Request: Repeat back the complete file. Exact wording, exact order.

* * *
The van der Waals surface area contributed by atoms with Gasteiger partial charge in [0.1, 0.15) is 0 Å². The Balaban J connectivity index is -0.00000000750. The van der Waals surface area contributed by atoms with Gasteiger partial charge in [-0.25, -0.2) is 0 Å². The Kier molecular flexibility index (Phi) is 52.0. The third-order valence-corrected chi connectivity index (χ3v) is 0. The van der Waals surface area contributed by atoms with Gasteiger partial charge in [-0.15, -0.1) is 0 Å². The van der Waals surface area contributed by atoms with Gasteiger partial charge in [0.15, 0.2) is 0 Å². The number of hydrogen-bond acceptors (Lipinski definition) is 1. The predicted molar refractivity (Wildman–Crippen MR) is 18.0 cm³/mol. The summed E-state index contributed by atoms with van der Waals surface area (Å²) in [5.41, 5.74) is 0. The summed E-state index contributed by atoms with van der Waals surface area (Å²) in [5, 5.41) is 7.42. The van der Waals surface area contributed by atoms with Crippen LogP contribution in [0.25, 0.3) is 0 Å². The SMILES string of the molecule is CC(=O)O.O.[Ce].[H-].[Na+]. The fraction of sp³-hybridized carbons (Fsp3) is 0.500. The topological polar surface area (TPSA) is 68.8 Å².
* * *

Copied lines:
The van der Waals surface area contributed by atoms with Gasteiger partial charge in [0.1, 0.15) is 0 Å². The Balaban J connectivity index is -0.00000000750. The van der Waals surface area contributed by atoms with Gasteiger partial charge in [-0.25, -0.2) is 0 Å². The Kier molecular flexibility index (Phi) is 52.0. The third-order valence-corrected chi connectivity index (χ3v) is 0. The van der Waals surface area contributed by atoms with Gasteiger partial charge in [-0.15, -0.1) is 0 Å². The van der Waals surface area contributed by atoms with Gasteiger partial charge in [0.15, 0.2) is 0 Å². The number of hydrogen-bond acceptors (Lipinski definition) is 1. The predicted molar refractivity (Wildman–Crippen MR) is 18.0 cm³/mol. The summed E-state index contributed by atoms with van der Waals surface area (Å²) in [5.41, 5.74) is 0. The summed E-state index contributed by atoms with van der Waals surface area (Å²) in [5, 5.41) is 7.42. The van der Waals surface area contributed by atoms with Crippen LogP contribution in [0.25, 0.3) is 0 Å². The SMILES string of the molecule is CC(=O)O.O.[Ce].[H-].[Na+]. The fraction of sp³-hybridized carbons (Fsp3) is 0.500. The topological polar surface area (TPSA) is 68.8 Å².